Local Turtle Week
Local Turtle Week is back from Friday, August 27th to September 2nd #LocalTurtleWeek
Our Annual turtle release event can’t be held in person during the pandemic but from August 27th to September 2nd we are sharing a week of online activities including photos, videos of hatchlings, and education about habitat needed for turtles. Local Turtle Week is held in partnership with the Ausable Bayfield Conservation Authority.
Day 1: The Importance of Turtles
Did you know that Ontario has 8 native turtle species? Unfortunately all are now listed as species-at-risk. Although turtles have been around since the age of the dinosaurs, they now face an uncertain future. A world without turtles is very sad to think about, but have you considered the impacts their loss may have on the environment? Turtles play an important role in our ecosystem. As omnivores, they eat invertebrates, fish, and plants, and help to keep our aquatic environments in balance. Eggs and young turtles are often a food source for other species, so turtles are one part of a massive food web. Many turtles are also scavengers that remove decaying fish from wetlands, which helps maintain water quality!
Day 2: Threats facing turtles
What could harm turtles with thick skin and hard shells? We are often asked what the threats turtles face are, and how they are at risk. In this post we will discuss some of the main threats our local turtles face.
First, and one of the most important, is habitat loss and fragmentation. Without wetlands and natural areas our local turtles have no home, and no way of surviving in the altered landscape that now dominates southern Ontario. Originally, southern Ontario was a mosaic of wetlands, forests, and natural meadows. Now only pockets of these natural habitats remain amongst the vast stretches of agricultural land, residential areas, and towns. See our future Turtle Week post specifically on wetlands!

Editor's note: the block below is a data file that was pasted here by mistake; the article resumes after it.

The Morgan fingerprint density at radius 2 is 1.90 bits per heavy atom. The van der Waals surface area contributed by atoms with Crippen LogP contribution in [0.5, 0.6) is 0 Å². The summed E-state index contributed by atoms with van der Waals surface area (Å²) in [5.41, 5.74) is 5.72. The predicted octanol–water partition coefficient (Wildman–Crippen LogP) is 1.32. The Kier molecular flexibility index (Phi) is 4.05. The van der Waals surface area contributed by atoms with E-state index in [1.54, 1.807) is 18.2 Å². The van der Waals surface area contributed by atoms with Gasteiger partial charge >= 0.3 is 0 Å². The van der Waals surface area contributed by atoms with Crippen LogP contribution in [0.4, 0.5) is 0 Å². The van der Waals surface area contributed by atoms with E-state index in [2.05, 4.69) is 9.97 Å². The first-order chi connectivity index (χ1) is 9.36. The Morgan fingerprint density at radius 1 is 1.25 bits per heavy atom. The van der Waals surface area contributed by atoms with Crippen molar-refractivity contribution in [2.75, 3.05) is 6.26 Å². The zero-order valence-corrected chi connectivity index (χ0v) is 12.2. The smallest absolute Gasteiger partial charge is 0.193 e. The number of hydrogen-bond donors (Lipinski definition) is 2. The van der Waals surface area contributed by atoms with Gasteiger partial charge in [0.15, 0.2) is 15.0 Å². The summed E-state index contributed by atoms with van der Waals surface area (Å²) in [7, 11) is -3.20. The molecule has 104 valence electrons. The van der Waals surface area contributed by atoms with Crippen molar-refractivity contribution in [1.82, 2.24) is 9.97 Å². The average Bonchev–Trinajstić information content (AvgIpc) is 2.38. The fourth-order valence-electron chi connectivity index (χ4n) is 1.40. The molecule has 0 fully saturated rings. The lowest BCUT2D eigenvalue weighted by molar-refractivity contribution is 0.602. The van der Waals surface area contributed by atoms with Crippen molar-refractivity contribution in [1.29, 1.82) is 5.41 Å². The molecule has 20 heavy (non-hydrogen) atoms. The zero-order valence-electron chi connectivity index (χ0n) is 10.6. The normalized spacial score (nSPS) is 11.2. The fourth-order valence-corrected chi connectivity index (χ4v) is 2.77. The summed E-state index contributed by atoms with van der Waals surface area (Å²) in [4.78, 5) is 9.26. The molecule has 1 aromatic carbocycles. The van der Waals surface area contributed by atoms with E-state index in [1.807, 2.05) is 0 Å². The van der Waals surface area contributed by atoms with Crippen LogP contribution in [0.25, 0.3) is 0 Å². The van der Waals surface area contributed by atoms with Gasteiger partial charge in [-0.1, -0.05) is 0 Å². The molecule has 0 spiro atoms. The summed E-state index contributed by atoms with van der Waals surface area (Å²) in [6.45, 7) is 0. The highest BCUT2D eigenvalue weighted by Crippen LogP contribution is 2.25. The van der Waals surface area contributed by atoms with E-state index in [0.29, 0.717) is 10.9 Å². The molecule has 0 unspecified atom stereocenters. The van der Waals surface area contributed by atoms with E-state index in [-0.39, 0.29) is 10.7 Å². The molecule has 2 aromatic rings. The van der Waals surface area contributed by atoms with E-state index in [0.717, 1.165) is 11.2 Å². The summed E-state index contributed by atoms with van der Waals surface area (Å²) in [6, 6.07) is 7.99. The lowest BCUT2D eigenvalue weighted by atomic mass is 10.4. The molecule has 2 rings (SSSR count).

To connect our new man-made landscape, humans also made dense networks of roads. Roads and cars are one of the biggest threats to turtles. Unfortunately, turtles are also attracted to these roads as gravel shoulders present perfect conditions for nesting. There are many ways to help turtles against the threat of roads, such as: If you see a turtle crossing the road, consider helping it cross in the direction it's heading when it's safe to do so. Roadside nests are also perfect candidates for incubation, please give Huron Stewardship Council a call if you find a turtle nesting on a road. If you find a turtle injured by a car, consider calling the Ontario Turtle Conservation Center to arrange a turtle taxi to save the turtle.
The last threat we will talk about is high meso-predator populations and nest predation. Our new man-made environment has helped supplement populations of predators such as raccoons and foxes which dig up and eat turtle eggs. Without nest protection with cages, many nests will be predated by raccoons and foxes. Although this is natural, the frequency that it occurs is not as humans have helped create very large populations of raccoons. If you want to help protect turtle nests from predators on your property you can make (or buy) nest cages to protect the nest. You can also help reduce the raccoon population around your property by reducing access to human food by using locking garbage containers and compost bins. Everyone can help turtles against the threats they face. Humans have caused these threats, it's only right that we help.